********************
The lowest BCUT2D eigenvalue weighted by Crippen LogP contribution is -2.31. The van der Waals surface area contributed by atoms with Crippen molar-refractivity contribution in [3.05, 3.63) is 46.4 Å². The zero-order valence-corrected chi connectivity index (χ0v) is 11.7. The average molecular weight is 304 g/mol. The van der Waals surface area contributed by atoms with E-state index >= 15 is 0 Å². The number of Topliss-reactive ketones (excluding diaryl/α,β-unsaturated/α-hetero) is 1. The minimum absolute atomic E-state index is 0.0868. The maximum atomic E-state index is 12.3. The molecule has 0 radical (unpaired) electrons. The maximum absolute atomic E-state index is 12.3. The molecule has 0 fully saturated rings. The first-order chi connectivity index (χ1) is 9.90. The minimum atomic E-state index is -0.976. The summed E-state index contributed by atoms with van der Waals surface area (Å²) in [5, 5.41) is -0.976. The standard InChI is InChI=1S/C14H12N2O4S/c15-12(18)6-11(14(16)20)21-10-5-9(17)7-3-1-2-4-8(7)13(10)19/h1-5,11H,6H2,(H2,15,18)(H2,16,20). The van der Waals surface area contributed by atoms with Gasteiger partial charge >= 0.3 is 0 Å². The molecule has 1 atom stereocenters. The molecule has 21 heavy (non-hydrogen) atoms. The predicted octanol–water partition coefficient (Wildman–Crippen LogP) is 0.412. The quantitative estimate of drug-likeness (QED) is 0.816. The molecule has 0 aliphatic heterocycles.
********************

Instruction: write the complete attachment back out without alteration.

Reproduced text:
The lowest BCUT2D eigenvalue weighted by Crippen LogP contribution is -2.31. The van der Waals surface area contributed by atoms with Crippen molar-refractivity contribution in [3.05, 3.63) is 46.4 Å². The zero-order valence-corrected chi connectivity index (χ0v) is 11.7. The average molecular weight is 304 g/mol. The van der Waals surface area contributed by atoms with E-state index >= 15 is 0 Å². The number of Topliss-reactive ketones (excluding diaryl/α,β-unsaturated/α-hetero) is 1. The minimum absolute atomic E-state index is 0.0868. The maximum atomic E-state index is 12.3. The molecule has 0 radical (unpaired) electrons. The maximum absolute atomic E-state index is 12.3. The molecule has 0 fully saturated rings. The first-order chi connectivity index (χ1) is 9.90. The minimum atomic E-state index is -0.976. The summed E-state index contributed by atoms with van der Waals surface area (Å²) in [5, 5.41) is -0.976. The standard InChI is InChI=1S/C14H12N2O4S/c15-12(18)6-11(14(16)20)21-10-5-9(17)7-3-1-2-4-8(7)13(10)19/h1-5,11H,6H2,(H2,15,18)(H2,16,20). The van der Waals surface area contributed by atoms with Gasteiger partial charge >= 0.3 is 0 Å². The molecule has 1 atom stereocenters. The molecule has 21 heavy (non-hydrogen) atoms. The predicted octanol–water partition coefficient (Wildman–Crippen LogP) is 0.412. The quantitative estimate of drug-likeness (QED) is 0.816. The molecule has 0 aliphatic heterocycles.